Friday, October 29, 2004

Professorial conversation

On Thursdays after work a few of the teachers always meet at a local curry shop and have dinner together. We never stay long, just long enough to eat and walk to the station together. We use the time to let off steam a bit. We get sarcastic about our jobs.

Yesterday we were joined by a Japanese professor. He is a sweet and rather vague man in his fifties, who likes to join us occasionally. Usually he doesn't speak much. He just sits there eating and smiling and apparently enjoying our conversations. I sometimes feel a little annoyed when he joins us, because he inevitably makes me miss my train. He's a very slow eater, and it seems rude to suddenly leave him while he's still chewing. But I feel guilty about feeling annoyed, because so few of the Japanese professors actually want to socialize with us, and it's nice that he does. So I make an effort to relax and not start gritting my teeth when he takes twenty minutes to decide which curry to order.

Yesterday I tried to include him a little more. He teaches English, I thought, and maybe he was feeling a bit left out as the three others of us were sending insults and jokes and cynical comments flying around the table. There was a TV in the restaurant, and the news was on, showing a round-up of the day's tragedies. They showed the little boy being rescued (again - I think I've seen that bit of video several hundred times now). I looked at the professor and said,

"Wasn't that an amazing story, about the little boy?"

He looked at me. "Pardon?" he asked.

"That little boy," I said. "Wasn't it amazing how they got him out alive like that?"

He shook his head sadly. "I think they'll cut his head off," he said.

A quick mental scan located the story he thought I was talking about. I tossed up whether or not to correct him, decided it wasn't important, and nodded politely.

"They let the others go last time," he said, "But I don't think they will this time. It's terrible."

"Yes, terrible," I said. "There is a lot of bad news these days."

"Oh, yes!" he replied, and thought for a bit. "But did you see that little boy got rescued?"

"Yes, I did," I said.

He chewed slowly for a while, then looked up.

"Are you a teacher at the university?" he asked.

"Yes," I answered.

"What do you teach?"


"Really? So do I!" he replied, amazed.

The American teacher asked him, "What kind of class do you teach?"

He looked confused. "Pardon?"

"Er... Do you teach reading? Speaking? Writing? Listening? Grammar?"

"Oh, I teach a TOEFL course."


"TOEFL. I don't think the TOEIC is so useful. I don't know why so many universities teach TOEIC. TOEFL is what the students need."

"What's the difference, anyway?" asked the teacher.

"Um... you need TOEFL to get into an American university."

"Do you think our students want to get into American universities?"


Silence for a while.

"So... what does it mean, anyway? TOEFL, I mean. What do the letters stand for?" asked the British teacher.

"Stand for?" asked the professor.

"Yes, you know, what do the letters mean?"

"Mean? It's the TOEFL."

He produced a pen and started to write on a napkin. "T O F E L."

"Isn't it T - O - E - F - L?" I asked.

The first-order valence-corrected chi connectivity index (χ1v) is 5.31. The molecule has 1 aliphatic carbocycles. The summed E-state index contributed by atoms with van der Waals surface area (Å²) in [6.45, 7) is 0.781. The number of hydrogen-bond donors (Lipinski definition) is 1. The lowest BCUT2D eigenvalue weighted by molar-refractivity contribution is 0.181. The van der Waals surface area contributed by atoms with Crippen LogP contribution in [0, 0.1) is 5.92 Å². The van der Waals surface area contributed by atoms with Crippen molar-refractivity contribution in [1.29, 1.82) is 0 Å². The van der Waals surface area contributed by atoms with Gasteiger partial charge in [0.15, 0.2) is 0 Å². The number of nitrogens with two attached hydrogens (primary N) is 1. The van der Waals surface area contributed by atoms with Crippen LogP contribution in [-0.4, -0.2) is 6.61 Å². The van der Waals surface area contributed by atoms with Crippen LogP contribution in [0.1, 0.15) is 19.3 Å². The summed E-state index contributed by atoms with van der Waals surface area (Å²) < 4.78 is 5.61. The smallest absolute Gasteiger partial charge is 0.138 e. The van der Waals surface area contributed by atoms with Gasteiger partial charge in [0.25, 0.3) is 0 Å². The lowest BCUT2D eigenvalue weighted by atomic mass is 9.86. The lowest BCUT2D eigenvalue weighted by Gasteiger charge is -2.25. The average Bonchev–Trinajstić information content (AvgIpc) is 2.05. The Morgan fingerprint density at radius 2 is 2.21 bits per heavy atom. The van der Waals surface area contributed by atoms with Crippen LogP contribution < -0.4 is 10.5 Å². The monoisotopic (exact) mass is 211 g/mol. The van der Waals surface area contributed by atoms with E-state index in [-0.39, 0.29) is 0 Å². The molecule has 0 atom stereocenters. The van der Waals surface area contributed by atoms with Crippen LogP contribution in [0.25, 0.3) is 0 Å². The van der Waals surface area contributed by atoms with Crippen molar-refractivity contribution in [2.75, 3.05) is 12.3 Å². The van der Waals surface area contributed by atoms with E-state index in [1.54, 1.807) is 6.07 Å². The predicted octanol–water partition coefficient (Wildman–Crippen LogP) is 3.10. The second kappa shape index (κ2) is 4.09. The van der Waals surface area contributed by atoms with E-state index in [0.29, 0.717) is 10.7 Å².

"Really?" said the professor, staring at the napkin.

"Teaching... no, Testing Of English As a Foreign Language," said the American teacher.

"Really?" said the professor, and wrote it down. "Oh, yes, look!"

"Well, it's something like that, anyway," said the teacher. "Maybe it's Testing of English for Foreign Learners. I don't really know."

The professor went silent, chewing and smiling vaguely and occasionally staring at the napkin.

After a while I asked him,

"How long have you been teaching the TOEFL course?"

He smiled sweetly. "Oh yes, the grammar is very difficult," he replied, "but I think it's good for the students."

"I see," I lied, and after a little pause decided to change the subject.

"Is your curry good?" I asked.

"Yes, it's very spicy," he said. "I like Indian food. When I was visiting the Grand Canyon in America I met some Indian people. It was very interesting."

"Oh. Um... I think..." I said.

"American Indians?" interrupted the American teacher.

"Yes!" said the professor happily. "They are very interesting people! They like spicy food! And they have interesting costumes, with feathers!"

"No, no!" said the teacher. "This is not American Indian food! And they're not called Indians any more. They're Native Americans."

The professor looked puzzled, and called over the owner of the restaurant. "Where are you from?" he asked.

"Pakistan," said the owner.

The professor stared at his plate, frowning. "This is not Indian food?" he asked, and our Pakistani host launched into a long explanation of Indian and Pakistani history in strongly accented English that left the professor reeling with confusion.

I decided not to make an effort to include the professor in future conversations. By this stage I'd not only missed my usual train, I'd missed the one after that as well, and had also missed out on all the stress-relieving banter that usually accompanies dinner on Thursday evenings. It works much better when our friendly professor just sits there, eating dinner and smiling vaguely while the conversation flies around over his head. I think we're all happier that way.

But now you know why I was so tired last night. Keeping up your end of a conversation like that is hard work.


oscar said...

Is hard to believe that an English Professor doesn't know the meaning of TOEFL.Most of my Students know exactly the meaning of that. I'm 27 years old and I am studying really hard to become an English Professor.

I'd like to do my Master in USA. I am certain that if I do it there, I will improve my English and Knowledge of Teaching English as a Foreign Language.

Oscar Garcia From Nayarit, Mexico.